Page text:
“Not for thine own righteousness、 nor for the uprightness of thine own heart> art thou′ going in to possess their land,—but <for the lawlessness of these nations> is ||Yahweh thy God|| driving them out from before thee, and that he may establish the word which Yahweh sware′ unto thy fathers, unto Abraham、 unto Isaac、 and unto Jacob. So then, thou must consider that <not for thine own righteousness> is ||Yahweh thy God|| giving unto thee this good land、 to possess it,—for <a stiff-necked people> thou art′.”
https://ref.ly/Dt9.5-6;emphbbl

Here we have Moses speaking to the gathered tribes of Israel as they prepare to enter and take the Promised Land.  Lest they think too highly of themselves, Moses tells them in plain, straightforward (one might say blunt) language that God was not giving them the land “for thine own righteousness.”  He was giving them the land because he was bringing judgment upon the nations in the land, which were very wicked nations indeed.

The nations in the Promised Land were brutal, dark, and filled with immorality. They practiced child sacrifice and they were consumed with sexuality in any and every form [Hmm…this sounds strangely familiar].  God had patiently waited for judgment on these nations, but now their sins were “complete,” just as he had predicted:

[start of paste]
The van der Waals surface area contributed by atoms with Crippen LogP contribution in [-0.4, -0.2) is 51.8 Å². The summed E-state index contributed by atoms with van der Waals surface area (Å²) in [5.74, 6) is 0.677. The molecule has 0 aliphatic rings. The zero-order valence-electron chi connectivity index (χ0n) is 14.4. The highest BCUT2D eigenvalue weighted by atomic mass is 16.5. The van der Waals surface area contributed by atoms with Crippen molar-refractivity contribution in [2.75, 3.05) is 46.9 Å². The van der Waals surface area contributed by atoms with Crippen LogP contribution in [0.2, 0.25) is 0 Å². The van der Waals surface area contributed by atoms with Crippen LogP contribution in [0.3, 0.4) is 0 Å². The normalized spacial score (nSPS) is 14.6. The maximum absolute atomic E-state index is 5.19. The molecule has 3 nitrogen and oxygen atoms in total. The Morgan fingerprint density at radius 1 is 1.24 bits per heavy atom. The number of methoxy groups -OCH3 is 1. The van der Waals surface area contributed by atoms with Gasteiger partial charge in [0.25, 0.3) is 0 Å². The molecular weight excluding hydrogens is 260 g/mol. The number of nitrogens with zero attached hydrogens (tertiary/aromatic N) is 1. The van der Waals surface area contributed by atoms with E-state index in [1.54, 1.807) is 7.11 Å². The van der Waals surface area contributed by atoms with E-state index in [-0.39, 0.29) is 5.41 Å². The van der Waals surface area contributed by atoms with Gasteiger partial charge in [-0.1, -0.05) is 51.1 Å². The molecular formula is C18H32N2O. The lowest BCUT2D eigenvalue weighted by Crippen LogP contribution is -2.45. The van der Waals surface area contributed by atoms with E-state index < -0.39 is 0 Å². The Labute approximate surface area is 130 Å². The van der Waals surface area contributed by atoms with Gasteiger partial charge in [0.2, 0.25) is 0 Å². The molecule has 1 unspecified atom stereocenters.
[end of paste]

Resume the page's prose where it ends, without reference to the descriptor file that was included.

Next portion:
Then the Lord said to Abram, “Know for certain that your offspring will be sojourners in a land that is not theirs and will be servants there, and they will be afflicted for four hundred years. But I will bring judgment on the nation that they serve, and afterward they shall come out with great possessions. As for you, you shall go to your fathers in peace; you shall be buried in a good old age. And they shall come back here in the fourth generation, for the iniquity of the Amorites is not yet complete.” – Gen 15.13-16

God was patient with these nations, but his patience had come to an end and nothing more awaited them except judgment.

It’s interesting that implicit in this judgment is the fact that it is God, the God of the Israelites who can and will judge and punish every nation.  He is sovereign over all of them.

He is, of course, the same God today as he was then, and he will, of course, bring the same judgment upon nations whose sin is complete.  This ought to frighten us.

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